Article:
Ready to delve into a few Jane Austen novels? In this post, we’ll review all of Jane Austen’s books in order of publication date, including summaries of each, to give you a better idea of where to start!
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You’ve undoubtedly heard of the English novelist and her books countless times over the years – who hasn’t?!?
Even though she lived centuries ago, the author has a massive presence in today’s popular culture.
Jane Austen is one of the most widely read and studied authors of all time, after all.
Her writing contribution was instrumental in defining what we know today as the novel of manners, and there’s no arguing that she was a literary genius.
She’s the original romance novelist; she wrote of love during the early 19th Century and in a way that still inspires romance novelists today.
Her books continue to sell, not surprisingly, and Austen’s most famous novels have inspired countless film adaptations that are beloved by thousands (including me!).
(One of my favorite movies of all time is Sense & Sensibility, starring Kate Winslett and Emma Thompson – it’s a must-watch).
Jane Austen’s novels are widely studied and beloved by readers worldwide.
She was a prolific writer, but if you’re new to her, you might be wondering where to start, understandably.
She published six books but left behind many unfinished novels before she died in 1817, some of which have been completed by other writers.
If you’re short on time or want to get a head start on reading her greatest works, this list will help decide where to begin.
I’ll cover her entire list of published books with a brief description of each. Let’s get started!
Who is Jane Austen?
I’ll give you a brief biographical account of Jane Austen’s life because her upbringing greatly influenced her writing.
Austen was born in 1775 and was one of eight siblings.
She grew up in a lively home that encouraged education and a love for the arts.
Her father took charge of her education, and both parents supported her writing endeavors.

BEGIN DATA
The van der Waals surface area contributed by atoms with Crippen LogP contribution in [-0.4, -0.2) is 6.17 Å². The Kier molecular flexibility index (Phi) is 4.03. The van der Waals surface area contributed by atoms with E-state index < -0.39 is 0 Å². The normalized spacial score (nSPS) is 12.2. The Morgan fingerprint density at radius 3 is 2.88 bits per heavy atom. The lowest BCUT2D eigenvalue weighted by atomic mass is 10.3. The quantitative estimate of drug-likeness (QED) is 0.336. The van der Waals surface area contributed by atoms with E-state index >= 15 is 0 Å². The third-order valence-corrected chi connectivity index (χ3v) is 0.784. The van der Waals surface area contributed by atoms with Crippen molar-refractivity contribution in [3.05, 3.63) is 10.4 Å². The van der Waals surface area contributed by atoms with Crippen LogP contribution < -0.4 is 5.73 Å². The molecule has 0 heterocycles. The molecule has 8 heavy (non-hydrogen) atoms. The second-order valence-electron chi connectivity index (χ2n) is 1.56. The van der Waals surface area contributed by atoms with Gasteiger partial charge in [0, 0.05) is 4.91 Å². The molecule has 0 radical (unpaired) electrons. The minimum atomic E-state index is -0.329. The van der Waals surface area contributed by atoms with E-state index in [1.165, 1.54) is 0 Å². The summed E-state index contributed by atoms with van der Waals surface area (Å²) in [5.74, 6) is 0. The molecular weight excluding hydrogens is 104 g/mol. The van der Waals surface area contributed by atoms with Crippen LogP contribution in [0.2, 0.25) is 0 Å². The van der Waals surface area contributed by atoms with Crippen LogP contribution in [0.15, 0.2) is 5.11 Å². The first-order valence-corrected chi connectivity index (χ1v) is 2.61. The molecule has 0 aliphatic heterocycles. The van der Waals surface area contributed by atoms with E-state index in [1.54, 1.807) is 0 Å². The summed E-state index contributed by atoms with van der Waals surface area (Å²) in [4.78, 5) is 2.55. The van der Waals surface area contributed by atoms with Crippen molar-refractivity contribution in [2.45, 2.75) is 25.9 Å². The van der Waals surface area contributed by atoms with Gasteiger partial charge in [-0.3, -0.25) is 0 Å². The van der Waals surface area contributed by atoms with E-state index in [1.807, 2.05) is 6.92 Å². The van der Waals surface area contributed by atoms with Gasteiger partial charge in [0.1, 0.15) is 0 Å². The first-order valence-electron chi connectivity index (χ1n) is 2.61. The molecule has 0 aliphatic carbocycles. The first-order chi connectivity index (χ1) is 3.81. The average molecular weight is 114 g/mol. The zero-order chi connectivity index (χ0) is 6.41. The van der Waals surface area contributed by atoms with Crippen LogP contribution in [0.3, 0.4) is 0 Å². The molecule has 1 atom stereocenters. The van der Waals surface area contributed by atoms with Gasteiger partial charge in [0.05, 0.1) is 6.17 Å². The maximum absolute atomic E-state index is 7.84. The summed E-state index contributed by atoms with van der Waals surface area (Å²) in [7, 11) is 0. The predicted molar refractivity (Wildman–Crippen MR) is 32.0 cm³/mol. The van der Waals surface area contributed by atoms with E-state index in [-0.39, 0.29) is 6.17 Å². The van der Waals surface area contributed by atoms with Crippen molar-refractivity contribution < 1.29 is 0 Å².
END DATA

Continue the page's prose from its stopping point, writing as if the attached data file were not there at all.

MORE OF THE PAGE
She was raised in the country, among the landed gentry (land-owning upper-class), taking inspiration from them for her novels.
She wrote of ordinary people living an ordinary life. Her characters depict what it was like in England during the early 19th Century.
Although she wrote beautifully of love and marriage, it is important to note that she herself was never married, although she was engaged more than once.
Jane Austen’s writing is known for its social commentary and biting irony that reflect the society of her times.
Social status and economic security are always at the helm of her characters’ lives, especially the women. It often dictates their actions, intentions, and outcomes.
This has earned Austen critical acclaim and a spot as one of the greatest writers of English literature.
A heartbreaking fact about Jane Austen’s career as a writer is that she had to publish her novels anonymously, just as other female authors did, including George Elliot.
(In fact, it wasn’t until decades later that women began to publish using their actual names).
Her brother had her last two novels published, Northanger Abbey and Persuasion, shortly after her death. It was at this time that he revealed her true identity in a biographical note.
List of Jane Austen’s Novels In Order of Publication
Below is a list of Jane Austen’s full-length novels, arranged in chronological order of their publication date:
Sense and Sensibility (1811)
Jane Austen’s first novel was Sense and Sensibility.
It’s my personal favorite, and I can’t recommend it enough.
The movie adaptation starring Kate Winslet and Emma Thompson is sheer perfection and thoroughly engrossing – watch it!
The novel follows the lives of two sisters, Elinor and Marianne Dashwood, who are close in spite of their vast differences.
Elinor is sensible and practical, while Marianne acts impulsively on her romantic sensibilities.
They’re forced to leave their family home after the sudden death of their father and provider.
The book details their harrowing journey of love and loss in a society that prioritizes on wealth and social standing.
Readers get a glimpse into two very opposite love stories here; this is a must-read novel for any fan of classic English literature.
Buy Sense & Sensibility:
Pride & Prejudice (1813)